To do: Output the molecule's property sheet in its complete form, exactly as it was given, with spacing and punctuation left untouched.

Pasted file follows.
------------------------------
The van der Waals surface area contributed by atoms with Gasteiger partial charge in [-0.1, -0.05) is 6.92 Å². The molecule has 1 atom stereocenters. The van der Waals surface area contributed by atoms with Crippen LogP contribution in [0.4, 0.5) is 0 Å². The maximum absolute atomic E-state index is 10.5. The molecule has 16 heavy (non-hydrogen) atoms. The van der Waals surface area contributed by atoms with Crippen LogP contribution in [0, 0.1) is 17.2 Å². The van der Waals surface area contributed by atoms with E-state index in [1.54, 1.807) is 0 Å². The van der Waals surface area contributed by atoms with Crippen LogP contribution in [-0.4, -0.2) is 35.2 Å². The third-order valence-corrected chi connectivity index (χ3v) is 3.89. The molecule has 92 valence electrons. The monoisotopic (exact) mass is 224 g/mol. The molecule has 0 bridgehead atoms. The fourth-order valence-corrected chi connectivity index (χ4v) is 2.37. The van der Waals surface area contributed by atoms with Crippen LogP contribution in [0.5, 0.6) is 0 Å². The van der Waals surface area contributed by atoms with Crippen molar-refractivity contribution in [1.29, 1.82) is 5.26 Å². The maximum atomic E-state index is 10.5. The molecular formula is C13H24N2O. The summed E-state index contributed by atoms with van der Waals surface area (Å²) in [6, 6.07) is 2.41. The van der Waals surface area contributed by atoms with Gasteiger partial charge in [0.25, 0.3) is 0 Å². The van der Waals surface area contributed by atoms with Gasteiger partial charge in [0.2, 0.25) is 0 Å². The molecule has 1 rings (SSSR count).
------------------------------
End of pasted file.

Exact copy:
The van der Waals surface area contributed by atoms with Gasteiger partial charge in [-0.1, -0.05) is 6.92 Å². The molecule has 1 atom stereocenters. The van der Waals surface area contributed by atoms with Crippen LogP contribution in [0.4, 0.5) is 0 Å². The maximum absolute atomic E-state index is 10.5. The molecule has 16 heavy (non-hydrogen) atoms. The van der Waals surface area contributed by atoms with Crippen LogP contribution in [0, 0.1) is 17.2 Å². The van der Waals surface area contributed by atoms with E-state index in [1.54, 1.807) is 0 Å². The van der Waals surface area contributed by atoms with Crippen LogP contribution in [-0.4, -0.2) is 35.2 Å². The third-order valence-corrected chi connectivity index (χ3v) is 3.89. The molecule has 92 valence electrons. The monoisotopic (exact) mass is 224 g/mol. The molecule has 0 bridgehead atoms. The fourth-order valence-corrected chi connectivity index (χ4v) is 2.37. The van der Waals surface area contributed by atoms with Crippen LogP contribution in [0.5, 0.6) is 0 Å². The van der Waals surface area contributed by atoms with Crippen molar-refractivity contribution in [1.29, 1.82) is 5.26 Å². The maximum atomic E-state index is 10.5. The molecular formula is C13H24N2O. The summed E-state index contributed by atoms with van der Waals surface area (Å²) in [6, 6.07) is 2.41. The van der Waals surface area contributed by atoms with Gasteiger partial charge in [0.25, 0.3) is 0 Å². The van der Waals surface area contributed by atoms with Gasteiger partial charge in [0.2, 0.25) is 0 Å². The molecule has 1 rings (SSSR count).